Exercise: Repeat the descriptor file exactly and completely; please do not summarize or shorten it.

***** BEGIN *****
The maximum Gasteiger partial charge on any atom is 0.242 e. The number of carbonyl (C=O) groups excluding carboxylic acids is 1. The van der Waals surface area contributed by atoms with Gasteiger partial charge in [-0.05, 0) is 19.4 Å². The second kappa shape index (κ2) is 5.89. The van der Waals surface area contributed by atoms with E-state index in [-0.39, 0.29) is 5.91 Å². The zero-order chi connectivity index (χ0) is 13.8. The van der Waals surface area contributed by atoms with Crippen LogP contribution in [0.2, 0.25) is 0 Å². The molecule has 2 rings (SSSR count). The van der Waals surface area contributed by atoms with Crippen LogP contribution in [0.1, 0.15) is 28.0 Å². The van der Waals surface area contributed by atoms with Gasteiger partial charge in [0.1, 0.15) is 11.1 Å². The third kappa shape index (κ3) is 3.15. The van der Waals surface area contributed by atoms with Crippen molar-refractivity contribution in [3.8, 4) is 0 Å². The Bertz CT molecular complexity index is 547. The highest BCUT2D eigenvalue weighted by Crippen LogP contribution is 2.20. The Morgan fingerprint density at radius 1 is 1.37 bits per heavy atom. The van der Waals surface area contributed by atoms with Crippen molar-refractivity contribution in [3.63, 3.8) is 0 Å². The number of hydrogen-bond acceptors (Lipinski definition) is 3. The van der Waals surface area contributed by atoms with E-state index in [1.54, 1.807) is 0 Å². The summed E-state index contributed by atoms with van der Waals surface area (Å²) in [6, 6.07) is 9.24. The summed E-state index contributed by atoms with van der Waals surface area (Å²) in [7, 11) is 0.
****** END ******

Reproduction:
The maximum Gasteiger partial charge on any atom is 0.242 e. The number of carbonyl (C=O) groups excluding carboxylic acids is 1. The van der Waals surface area contributed by atoms with Gasteiger partial charge in [-0.05, 0) is 19.4 Å². The second kappa shape index (κ2) is 5.89. The van der Waals surface area contributed by atoms with E-state index in [-0.39, 0.29) is 5.91 Å². The zero-order chi connectivity index (χ0) is 13.8. The van der Waals surface area contributed by atoms with Crippen LogP contribution in [0.2, 0.25) is 0 Å². The molecule has 2 rings (SSSR count). The van der Waals surface area contributed by atoms with Crippen LogP contribution in [0.1, 0.15) is 28.0 Å². The van der Waals surface area contributed by atoms with Gasteiger partial charge in [0.1, 0.15) is 11.1 Å². The third kappa shape index (κ3) is 3.15. The van der Waals surface area contributed by atoms with Crippen molar-refractivity contribution in [3.8, 4) is 0 Å². The Bertz CT molecular complexity index is 547. The highest BCUT2D eigenvalue weighted by Crippen LogP contribution is 2.20. The Morgan fingerprint density at radius 1 is 1.37 bits per heavy atom. The van der Waals surface area contributed by atoms with Crippen molar-refractivity contribution in [3.63, 3.8) is 0 Å². The number of hydrogen-bond acceptors (Lipinski definition) is 3. The van der Waals surface area contributed by atoms with E-state index in [1.54, 1.807) is 0 Å². The summed E-state index contributed by atoms with van der Waals surface area (Å²) in [6, 6.07) is 9.24. The summed E-state index contributed by atoms with van der Waals surface area (Å²) in [7, 11) is 0.